In positive news from Saudi Arabia, it seems that the government has decided to launch a major new anti-narcotics initiative. According to details published by the newspaper, Al-Riyadh, Saudi Interior Minister Prince Muhammad Bin Naif has issued instructions to establish the Saudi Observatory for Narcotics Control, as well as an electronic network to help confront the phenomenon with the help of relevant authorities such as the customs department, the general directorates of narcotics control and border guards within the Ministry of Interior, and the Al-Amal Hospital, which treats and rehabilitates drug addicts.
The announcement, which was made by the secretary-general of the National Committee for Narcotics Control and deputy director of the General Directorate of Narcotics Control, Abdul Ilah Al-Sharif, said the Observatory will contain a specialized database helping in the fight against the trafficking and abuse of narcotics, and will include all reports issued by relevant international bodies.
The importance of this step lies in its potential to coordinate the efforts of different bodies with the same goals, to avoid clashes and duplication, and to make available all databases and information which will enable various bodies and senior policymakers to act with full access to relevant data.
What if we transferred this experiment to another area, one not too remote from that of narcotics and their harmful effects on individuals and society? What, then, if a national counter-terrorism observatory was established?
Religiously inspired terrorism, as we know, is a disease which destroys families, societies and countries alike; it spreads chaos and crime, undermines law and order, and destroys the lives, property and honor of others under the pretext of promoting religion.
The discourse of groups like the Islamic State of Iraq and Syria (ISIS), the Al-Nusra Front and Al-Qaeda—and before them Sayyid Qutb, Ayman Al-Zawahiri and others—spread this hidden disease among Muslim youth, while the fight against it remains rooted in a military–security approach.
History suggests that we do not fight terrorism violently except when it is armed, or when it gathers its supporters and youth and openly accuses the state of apostasy. Before this stage is reached, however, a violent response is neither needed nor effective. All you get here is preaching about the threats from fanatics, deviants and the “Kharijites,” all to no effect. There is no cure for this disease, but that is not the problem of the security forces; it is the problem of the nation as a whole, its heart and mind.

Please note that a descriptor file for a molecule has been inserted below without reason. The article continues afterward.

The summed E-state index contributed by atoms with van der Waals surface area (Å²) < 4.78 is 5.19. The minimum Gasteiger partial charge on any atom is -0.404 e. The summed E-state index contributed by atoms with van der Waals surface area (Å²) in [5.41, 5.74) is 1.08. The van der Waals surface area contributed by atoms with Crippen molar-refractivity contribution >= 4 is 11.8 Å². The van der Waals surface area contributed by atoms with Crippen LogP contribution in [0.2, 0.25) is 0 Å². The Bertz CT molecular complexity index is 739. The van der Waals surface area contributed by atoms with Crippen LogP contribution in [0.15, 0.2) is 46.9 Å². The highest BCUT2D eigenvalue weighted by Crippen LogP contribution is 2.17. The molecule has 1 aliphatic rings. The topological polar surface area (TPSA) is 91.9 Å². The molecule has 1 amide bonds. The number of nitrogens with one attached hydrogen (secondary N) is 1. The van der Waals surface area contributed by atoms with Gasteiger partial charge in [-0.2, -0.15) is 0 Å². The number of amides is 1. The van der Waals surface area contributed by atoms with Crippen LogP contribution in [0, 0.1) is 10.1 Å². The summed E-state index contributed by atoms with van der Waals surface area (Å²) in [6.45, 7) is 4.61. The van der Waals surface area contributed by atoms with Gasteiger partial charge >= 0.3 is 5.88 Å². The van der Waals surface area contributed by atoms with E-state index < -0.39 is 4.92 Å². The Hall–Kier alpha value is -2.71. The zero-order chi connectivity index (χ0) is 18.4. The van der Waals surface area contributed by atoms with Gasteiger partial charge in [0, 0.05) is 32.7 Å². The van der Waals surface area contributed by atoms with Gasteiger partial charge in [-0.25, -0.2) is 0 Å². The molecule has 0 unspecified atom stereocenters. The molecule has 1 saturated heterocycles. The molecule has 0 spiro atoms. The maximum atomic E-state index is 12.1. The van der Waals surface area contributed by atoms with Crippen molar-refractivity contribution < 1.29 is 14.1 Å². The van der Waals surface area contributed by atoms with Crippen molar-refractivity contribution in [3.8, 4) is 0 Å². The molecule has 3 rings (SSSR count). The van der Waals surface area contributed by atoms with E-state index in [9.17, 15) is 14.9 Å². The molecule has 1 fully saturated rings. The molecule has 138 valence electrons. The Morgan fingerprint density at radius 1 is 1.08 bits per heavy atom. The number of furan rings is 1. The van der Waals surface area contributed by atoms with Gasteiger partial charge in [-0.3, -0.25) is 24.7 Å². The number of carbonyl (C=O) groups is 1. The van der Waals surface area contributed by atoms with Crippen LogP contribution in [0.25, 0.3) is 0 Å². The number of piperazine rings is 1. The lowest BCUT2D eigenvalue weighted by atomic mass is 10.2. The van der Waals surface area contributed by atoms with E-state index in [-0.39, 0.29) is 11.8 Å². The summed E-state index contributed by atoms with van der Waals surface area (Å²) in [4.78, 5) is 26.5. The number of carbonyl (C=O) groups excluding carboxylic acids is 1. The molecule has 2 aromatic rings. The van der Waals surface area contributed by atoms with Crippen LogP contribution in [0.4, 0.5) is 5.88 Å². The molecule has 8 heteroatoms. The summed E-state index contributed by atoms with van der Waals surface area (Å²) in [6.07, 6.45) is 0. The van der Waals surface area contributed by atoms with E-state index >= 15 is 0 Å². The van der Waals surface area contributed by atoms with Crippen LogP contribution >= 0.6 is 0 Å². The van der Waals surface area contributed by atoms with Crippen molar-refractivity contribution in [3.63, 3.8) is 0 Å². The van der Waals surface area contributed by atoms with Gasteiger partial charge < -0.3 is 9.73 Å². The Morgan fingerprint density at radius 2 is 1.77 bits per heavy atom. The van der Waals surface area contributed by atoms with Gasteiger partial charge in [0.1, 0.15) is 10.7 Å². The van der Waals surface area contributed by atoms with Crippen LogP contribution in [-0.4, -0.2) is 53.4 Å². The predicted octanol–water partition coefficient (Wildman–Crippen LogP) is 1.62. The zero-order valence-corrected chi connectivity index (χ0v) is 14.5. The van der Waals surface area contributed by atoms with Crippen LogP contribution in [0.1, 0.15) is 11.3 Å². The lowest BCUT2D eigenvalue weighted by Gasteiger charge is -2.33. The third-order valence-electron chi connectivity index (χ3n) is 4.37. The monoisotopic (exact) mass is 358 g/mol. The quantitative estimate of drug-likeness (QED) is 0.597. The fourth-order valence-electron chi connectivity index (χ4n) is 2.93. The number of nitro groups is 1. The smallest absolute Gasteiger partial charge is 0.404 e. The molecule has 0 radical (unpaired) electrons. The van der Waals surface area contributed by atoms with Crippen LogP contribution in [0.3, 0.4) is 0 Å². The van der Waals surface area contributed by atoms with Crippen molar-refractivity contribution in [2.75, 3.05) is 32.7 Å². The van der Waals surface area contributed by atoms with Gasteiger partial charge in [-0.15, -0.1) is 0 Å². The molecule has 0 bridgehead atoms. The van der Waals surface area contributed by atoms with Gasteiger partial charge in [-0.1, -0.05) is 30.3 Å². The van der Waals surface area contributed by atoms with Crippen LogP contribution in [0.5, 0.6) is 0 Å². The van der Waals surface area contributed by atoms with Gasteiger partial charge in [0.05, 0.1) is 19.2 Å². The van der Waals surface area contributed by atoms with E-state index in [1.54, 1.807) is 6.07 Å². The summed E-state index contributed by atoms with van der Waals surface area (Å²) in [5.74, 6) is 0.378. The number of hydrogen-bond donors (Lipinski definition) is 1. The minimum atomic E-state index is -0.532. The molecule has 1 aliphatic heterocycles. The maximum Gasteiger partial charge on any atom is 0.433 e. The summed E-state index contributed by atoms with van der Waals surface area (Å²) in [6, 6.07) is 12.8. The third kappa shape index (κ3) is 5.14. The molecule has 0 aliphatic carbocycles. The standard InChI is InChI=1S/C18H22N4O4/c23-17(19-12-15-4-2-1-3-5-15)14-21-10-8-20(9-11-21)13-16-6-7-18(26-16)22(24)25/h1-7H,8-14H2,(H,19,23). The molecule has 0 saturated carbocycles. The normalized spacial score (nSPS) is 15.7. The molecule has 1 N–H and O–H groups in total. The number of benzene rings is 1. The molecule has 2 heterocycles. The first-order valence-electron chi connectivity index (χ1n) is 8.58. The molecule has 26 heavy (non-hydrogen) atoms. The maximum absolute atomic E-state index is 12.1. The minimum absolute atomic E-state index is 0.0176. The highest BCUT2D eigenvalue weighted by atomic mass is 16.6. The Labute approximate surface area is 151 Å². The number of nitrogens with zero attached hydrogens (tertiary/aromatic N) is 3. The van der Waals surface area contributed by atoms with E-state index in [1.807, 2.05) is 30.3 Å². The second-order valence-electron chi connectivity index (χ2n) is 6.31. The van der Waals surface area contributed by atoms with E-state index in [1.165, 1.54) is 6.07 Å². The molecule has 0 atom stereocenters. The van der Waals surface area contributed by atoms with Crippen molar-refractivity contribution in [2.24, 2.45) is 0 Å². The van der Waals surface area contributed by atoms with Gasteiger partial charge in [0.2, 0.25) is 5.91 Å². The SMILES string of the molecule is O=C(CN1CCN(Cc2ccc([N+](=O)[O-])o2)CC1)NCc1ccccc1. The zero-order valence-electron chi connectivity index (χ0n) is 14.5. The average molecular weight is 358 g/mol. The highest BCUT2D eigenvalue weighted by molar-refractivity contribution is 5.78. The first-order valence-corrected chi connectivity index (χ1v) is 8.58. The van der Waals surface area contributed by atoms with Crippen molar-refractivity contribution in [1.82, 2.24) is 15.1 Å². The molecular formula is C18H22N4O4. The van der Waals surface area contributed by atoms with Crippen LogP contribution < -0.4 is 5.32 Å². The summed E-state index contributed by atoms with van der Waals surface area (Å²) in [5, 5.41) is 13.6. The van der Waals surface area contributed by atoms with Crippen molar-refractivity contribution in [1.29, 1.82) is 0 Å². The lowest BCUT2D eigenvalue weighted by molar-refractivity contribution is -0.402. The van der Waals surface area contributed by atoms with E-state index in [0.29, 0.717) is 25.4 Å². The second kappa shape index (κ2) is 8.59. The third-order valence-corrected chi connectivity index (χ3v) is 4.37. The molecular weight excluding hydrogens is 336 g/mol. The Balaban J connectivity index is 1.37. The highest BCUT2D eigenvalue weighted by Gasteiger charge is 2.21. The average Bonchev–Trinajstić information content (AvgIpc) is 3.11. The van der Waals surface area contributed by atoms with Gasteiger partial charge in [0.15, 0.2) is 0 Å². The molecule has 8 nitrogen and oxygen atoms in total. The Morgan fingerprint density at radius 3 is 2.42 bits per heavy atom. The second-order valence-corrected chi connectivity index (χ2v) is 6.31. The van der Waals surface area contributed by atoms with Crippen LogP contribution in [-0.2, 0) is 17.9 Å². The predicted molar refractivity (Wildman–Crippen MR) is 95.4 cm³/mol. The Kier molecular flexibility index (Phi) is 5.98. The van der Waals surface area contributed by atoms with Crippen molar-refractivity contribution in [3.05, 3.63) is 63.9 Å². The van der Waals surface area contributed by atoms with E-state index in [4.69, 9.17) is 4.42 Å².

Let us stay with the idea of this observatory. Saudi Arabia is at the forefront of those states that fight terrorism truthfully, with no hidden political agenda. Its efforts to establish an international counter-terrorism center, which the Custodian of the Two Holy Mosques King Abdullah Bin Abdulaziz repeatedly called for, can be deemed effective. The contributions of Saudi security forces in protecting the world and Saudi society from the evils of terrorism can also be deemed effective. All this is common knowledge.
What remains to be done is to step up the efforts of bodies like the Islamic Affairs Ministry—which is responsible for overseeing religious guidance—and the Education Ministry, as well as religious bodies within the military and civil sectors, universities, and others.
Everyone must work according to a single vision, which is the vision drawn by the leader at the helm, the Custodian of the Two Holy Mosques, King Abdullah Bin Abdulaziz.
An observatory like this, if established in the right way, will function as the best early defense mechanism protecting the state and society from the Ebola of fundamentalist terrorism . . . before it manages to reach the body’s cells.